Carson Valley is beautiful and interesting all year. But it assumes a special meaning during calving season, beginning around mid-February and continuing for about two months. It is a time of birth and renewal on the many ranches in the valley, and it is free for all to experience.
I fell in love with the valley after moving to Gardnerville in October 2011. Taking casual rides around the valley to marvel at its beauty and wildlife soon became a regular outing.
In early 2012, after noticing very small calves begin to appear among the growing herds, I became a serious observer of what I learned was calving season in Carson Valley. Online research revealed a wealth of information about calving, including, for the neophyte observer, a cow’s behavior just prior to the birth of a calf: walking away from the herd (do our bovine friends share the human longing for privacy?), walking somewhat erratically, lying down, walking, lying down. Looking for this behavior can save a lot of time watching cows graze.
It is just luck to see a cow giving birth close enough and oriented in a direction to provide a clear view of the event. I was fortunate to witness three live births in 2012 and four last year, two of them so close I could take vivid videos.
It is an emotional, almost spiritual experience to witness a new life in such a quiet, natural and (seemingly) peaceful manner.
As the calf emerges and drops to the ground, the dam (a cow that has birthed a calf) immediately begins to nurture it. If the calf is not completely out of the fetal sac, the dam pulls it off with her teeth. She licks the calf to clean it of mucus, particularly the nose and mouth to enable the calf to breath easily. The dam may vigorously nudge the calf and walk a few steps away to encourage it to stand and walk, then return to nudge it again.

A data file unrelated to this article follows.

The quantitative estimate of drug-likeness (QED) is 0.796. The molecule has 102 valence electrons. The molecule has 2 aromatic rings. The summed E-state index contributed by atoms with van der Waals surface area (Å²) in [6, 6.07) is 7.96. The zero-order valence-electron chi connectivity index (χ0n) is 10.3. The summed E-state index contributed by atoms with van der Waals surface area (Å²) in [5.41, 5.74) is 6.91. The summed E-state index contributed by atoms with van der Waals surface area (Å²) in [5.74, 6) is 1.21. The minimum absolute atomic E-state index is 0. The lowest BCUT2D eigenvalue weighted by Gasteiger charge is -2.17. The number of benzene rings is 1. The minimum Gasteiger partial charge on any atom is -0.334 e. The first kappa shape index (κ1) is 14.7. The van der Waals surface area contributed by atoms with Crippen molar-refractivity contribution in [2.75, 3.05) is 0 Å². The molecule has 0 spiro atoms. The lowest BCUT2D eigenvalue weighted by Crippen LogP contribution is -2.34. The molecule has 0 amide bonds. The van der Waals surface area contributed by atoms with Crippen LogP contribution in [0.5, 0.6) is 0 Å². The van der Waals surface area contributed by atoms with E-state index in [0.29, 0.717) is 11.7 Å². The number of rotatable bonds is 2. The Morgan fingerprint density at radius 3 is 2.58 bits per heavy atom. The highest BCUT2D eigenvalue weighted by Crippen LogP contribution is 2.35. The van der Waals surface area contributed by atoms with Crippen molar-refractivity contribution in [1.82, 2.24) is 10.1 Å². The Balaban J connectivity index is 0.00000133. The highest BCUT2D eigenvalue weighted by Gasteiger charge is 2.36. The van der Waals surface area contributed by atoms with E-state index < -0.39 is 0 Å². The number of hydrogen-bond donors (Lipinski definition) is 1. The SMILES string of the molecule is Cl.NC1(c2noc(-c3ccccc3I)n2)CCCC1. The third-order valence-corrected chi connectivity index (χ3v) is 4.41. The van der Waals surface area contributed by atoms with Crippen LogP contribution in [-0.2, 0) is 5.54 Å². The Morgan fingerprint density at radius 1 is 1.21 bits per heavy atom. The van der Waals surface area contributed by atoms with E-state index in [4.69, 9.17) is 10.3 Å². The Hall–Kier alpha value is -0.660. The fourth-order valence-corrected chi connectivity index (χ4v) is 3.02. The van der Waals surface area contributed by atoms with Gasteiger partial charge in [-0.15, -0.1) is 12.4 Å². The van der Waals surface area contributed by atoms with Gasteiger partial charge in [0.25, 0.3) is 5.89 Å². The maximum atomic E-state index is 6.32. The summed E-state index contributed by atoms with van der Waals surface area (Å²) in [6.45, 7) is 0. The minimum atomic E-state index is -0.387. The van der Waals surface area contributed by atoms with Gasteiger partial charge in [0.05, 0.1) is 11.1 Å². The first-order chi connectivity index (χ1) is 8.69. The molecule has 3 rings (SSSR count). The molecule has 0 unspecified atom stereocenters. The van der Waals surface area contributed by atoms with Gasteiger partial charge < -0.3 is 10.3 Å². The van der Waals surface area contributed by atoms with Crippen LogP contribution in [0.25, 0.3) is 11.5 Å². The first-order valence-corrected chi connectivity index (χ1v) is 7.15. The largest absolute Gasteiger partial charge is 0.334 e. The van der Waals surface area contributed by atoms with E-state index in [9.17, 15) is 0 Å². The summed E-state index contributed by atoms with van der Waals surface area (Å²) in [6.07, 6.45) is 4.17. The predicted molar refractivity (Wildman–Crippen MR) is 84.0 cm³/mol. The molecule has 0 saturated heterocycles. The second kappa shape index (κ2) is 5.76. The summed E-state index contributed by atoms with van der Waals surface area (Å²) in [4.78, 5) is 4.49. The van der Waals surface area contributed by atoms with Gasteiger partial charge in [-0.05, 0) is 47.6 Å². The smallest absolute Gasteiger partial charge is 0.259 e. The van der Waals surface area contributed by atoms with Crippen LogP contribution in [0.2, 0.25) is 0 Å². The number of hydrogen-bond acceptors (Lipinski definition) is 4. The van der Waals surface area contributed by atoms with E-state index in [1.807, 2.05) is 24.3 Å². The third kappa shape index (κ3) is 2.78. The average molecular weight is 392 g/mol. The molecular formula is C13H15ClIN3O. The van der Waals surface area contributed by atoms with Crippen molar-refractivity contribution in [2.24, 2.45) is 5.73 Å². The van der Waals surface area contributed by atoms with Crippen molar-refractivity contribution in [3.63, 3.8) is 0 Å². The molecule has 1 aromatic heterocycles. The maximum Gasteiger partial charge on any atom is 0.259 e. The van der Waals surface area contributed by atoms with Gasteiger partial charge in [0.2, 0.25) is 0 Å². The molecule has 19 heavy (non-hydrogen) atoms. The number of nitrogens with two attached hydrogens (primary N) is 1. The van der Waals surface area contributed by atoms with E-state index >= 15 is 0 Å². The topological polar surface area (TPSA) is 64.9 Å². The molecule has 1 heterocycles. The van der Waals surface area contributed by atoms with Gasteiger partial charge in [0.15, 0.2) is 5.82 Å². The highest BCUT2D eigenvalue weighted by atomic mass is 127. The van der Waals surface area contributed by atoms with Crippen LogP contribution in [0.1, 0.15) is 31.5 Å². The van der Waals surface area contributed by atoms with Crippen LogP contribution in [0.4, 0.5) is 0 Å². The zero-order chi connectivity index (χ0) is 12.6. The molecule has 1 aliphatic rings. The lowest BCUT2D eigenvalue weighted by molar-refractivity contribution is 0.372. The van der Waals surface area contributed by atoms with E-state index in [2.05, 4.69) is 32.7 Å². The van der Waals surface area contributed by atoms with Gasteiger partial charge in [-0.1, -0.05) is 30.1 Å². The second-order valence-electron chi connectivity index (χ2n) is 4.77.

Normally, a calf will try within minutes after birth to stand; at first it will collapse on wobbly legs, only to try again and again. Once barely able to stand and walk, instinctively it will seek sustenance and begin to nurse.
Not all outcomes are good. I have seen a cow unable to birth its calf, a severely disabled calf and a stillborn calf.
An additional treat during calving season is the opportunity to view bald eagles that come into the valley to feed on afterbirth and the carcass of the occasional stillborn calf. It is not unusual to see several eagles competing for this nourishment. Especially rewarding are sights of breeding pairs feeding their chicks. If you’re patient and really lucky you may see a young eagle fledge.
So, take your binoculars and camera and venture out. There are many viewing areas along U.S. Highway 395 between Carson City and Minden and especially on Highway 88 south of Minden. You just might be rewarded with a wonderful experience.
Bo Statham is a retired lawyer, congressional aide and businessman. He lives in Gardnerville and can be reached at email@example.com.